"I am not so sure about their sunglasses," she said. "But I know about the helmet. Inside each helmet is a map showing the soldier the location of every house in Iraq. My friends at school told me about it."

But hot enough for us to empathize...

Well, at least it’s not as hot as Baghdad.

While it’s not 115 degrees, U.S. troops and family members in Europe are still sweltering as temperature gauges registered in the 90s and higher for the third straight day. And there’s no end in sight.

The intense heat wave that has baked much of Europe for weeks is fueling deadly forest fires, causing droughts and damaging crops.

The U.S. Air Forces in Europe Operational Weather Squadron said the recent record-breaking weather is uncommon.

August 6, 2003
Release Number: 03-08-10



BAGHDAD, Iraq – A soldier from the 101st Airborne Division (Air Assault) was killed when he fell from the roof of a fixed site at approximately 7:30 p.m. Aug. 5 in Mosul.

The soldier was evacuated to the 21st Combat Support Hospital and was pronounced dead at approximately 8:15 p.m.

The name of the soldier is being withheld pending notification of next of kin.

August 6, 2003
Release Number: 03-08-11



BAGHDAD, Iraq – Support and cooperation from Iraqi citizens is enabling Coalition forces to seize weapons and detain former regime loyalists.

Acting on a tip from a source about an extensive weapons cache stored at a former regime loyalist house in Baghdad, 1st Armored Division soldiers seized the weapons in a raid conducted on Aug. 4. Confiscated weapons and military gear included 31 protective mask canisters, 11 bayonets, 33 7.62 mm magazines, more than 550 rounds of ammunition, two protective masks, three swords, two AK-47s, two axes, and various documents. Four individuals were detained.

Based on a tip from another source of a weapons cache location, 1st AD conducted a raid in Baghdad on Aug. 5 resulting in 500 ammunition rounds, 10 loaded AK-47 magazines, and one rocket-propelled grenade being confiscated.

An Iraqi turned himself into the police in the 4th Infantry Division area of operation claiming that local former regime loyalists were forcing him to conceal weapons for them. Three AK-47s, one 60 mm mortar, five 60 mm mortar rounds, three rocket-propelled grenade launchers, six rocket-propelled grenade rounds and 250 rounds of 7.62 ammunition were turned in.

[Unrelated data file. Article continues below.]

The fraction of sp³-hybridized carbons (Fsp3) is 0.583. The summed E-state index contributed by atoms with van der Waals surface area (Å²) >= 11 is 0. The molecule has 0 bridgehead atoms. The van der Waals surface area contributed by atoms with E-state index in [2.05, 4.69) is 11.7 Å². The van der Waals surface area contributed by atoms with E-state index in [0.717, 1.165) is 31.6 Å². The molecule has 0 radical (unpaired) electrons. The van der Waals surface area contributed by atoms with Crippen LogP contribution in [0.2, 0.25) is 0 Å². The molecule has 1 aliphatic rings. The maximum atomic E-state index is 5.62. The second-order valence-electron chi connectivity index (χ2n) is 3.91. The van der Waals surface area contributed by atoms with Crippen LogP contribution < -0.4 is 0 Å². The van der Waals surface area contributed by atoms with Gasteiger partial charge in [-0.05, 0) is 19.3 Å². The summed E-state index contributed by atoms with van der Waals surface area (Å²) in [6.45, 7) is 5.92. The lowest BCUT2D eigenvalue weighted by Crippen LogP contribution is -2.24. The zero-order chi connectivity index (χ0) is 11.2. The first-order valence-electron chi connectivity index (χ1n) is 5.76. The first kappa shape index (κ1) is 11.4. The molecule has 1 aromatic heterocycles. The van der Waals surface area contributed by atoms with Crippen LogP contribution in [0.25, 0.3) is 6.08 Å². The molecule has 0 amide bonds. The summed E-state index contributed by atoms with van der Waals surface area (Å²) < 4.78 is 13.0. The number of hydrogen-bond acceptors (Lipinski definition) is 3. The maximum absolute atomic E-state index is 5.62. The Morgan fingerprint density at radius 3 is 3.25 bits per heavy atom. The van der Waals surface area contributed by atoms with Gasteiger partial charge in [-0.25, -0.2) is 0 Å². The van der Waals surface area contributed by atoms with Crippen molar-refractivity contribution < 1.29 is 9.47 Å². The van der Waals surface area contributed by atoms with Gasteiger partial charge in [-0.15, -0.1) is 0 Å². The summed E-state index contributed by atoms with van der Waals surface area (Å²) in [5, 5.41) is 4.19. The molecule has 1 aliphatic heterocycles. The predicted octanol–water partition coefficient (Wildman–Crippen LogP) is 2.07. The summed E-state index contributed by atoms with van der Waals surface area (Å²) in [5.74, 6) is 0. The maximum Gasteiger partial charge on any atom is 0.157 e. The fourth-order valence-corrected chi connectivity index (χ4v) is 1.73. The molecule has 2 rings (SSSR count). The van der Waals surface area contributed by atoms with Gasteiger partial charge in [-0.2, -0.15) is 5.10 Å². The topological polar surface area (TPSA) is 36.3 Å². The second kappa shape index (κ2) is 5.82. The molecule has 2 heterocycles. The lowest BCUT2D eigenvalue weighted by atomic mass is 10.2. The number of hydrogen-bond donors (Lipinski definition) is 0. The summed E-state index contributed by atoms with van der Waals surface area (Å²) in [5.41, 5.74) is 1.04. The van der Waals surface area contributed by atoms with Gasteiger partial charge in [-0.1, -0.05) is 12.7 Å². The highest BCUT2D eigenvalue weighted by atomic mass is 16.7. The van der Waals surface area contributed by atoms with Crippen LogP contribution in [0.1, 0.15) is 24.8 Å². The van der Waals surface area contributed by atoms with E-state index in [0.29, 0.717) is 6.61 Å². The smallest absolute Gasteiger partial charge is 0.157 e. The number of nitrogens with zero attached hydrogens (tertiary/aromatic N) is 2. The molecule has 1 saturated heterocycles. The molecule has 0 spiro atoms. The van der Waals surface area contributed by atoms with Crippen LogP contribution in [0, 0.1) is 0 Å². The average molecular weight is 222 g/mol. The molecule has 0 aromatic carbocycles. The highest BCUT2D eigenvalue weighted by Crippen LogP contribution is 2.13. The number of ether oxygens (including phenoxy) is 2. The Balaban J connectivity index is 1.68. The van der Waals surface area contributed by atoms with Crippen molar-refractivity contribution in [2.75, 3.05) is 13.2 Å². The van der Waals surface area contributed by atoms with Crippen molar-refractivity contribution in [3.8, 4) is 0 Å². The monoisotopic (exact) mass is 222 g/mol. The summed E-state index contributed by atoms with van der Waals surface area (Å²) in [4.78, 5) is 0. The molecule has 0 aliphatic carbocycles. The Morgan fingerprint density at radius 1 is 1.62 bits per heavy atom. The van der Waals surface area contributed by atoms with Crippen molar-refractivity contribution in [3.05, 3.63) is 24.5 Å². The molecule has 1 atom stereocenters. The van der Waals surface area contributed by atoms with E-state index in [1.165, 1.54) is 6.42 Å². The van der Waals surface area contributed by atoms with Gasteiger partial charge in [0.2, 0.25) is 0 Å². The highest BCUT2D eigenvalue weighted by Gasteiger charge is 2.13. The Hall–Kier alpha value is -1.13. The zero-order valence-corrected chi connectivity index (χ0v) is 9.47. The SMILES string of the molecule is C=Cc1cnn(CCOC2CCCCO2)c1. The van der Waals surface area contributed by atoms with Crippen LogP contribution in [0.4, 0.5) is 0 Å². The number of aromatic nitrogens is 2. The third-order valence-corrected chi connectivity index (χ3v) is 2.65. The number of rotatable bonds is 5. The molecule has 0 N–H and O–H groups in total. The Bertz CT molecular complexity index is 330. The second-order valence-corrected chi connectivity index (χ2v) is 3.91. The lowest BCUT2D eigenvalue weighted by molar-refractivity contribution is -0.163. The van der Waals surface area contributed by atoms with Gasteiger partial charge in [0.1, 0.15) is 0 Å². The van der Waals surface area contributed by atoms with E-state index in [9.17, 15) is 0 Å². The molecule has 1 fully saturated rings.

In a separate incident, an Iraqi citizen turned in a rocket-propelled grenade and an assortment of materials used to make improvised explosive devices to the 4th ID. The Iraqi citizen also provided information on a man who teaches people how to construct IEDs.

A large cache of weapons was reported by a local Iraqi to the 4th ID on Aug. 3. An inventory of the cache completed on Aug. 5 revealed more than 1,700 rounds of various ammunition, more than 900 mortar rounds, more than 37,000 anti-aircraft rounds as well as various other weapons and explosives.

In the last 24 hours, coalition forces conducted 18 raids, 965 day patrols and 722 night patrols and conducted 164 day patrols and 181 night patrols jointly with Iraqi police.

THURSDAY, AUGUST 7th. The 88th day of CPT Patti's deployment.

She called last night. See below for that update.

Wednesday, August 06, 2003

Lo and behold, after 10 days of silence, I finally got a call from CPT Patti tonight.

Caught me completely off guard.

They've had a tough week...some of the casualties in Baghdad - though not in her unit - were friends of her unit. It hits home pretty hard.

I was also able to get kind of a situation update from her...and there are some things to be grateful for!

Water: The standard ration for bottled water for her unit is 3 liters per day, though often soldiers can get up to double that.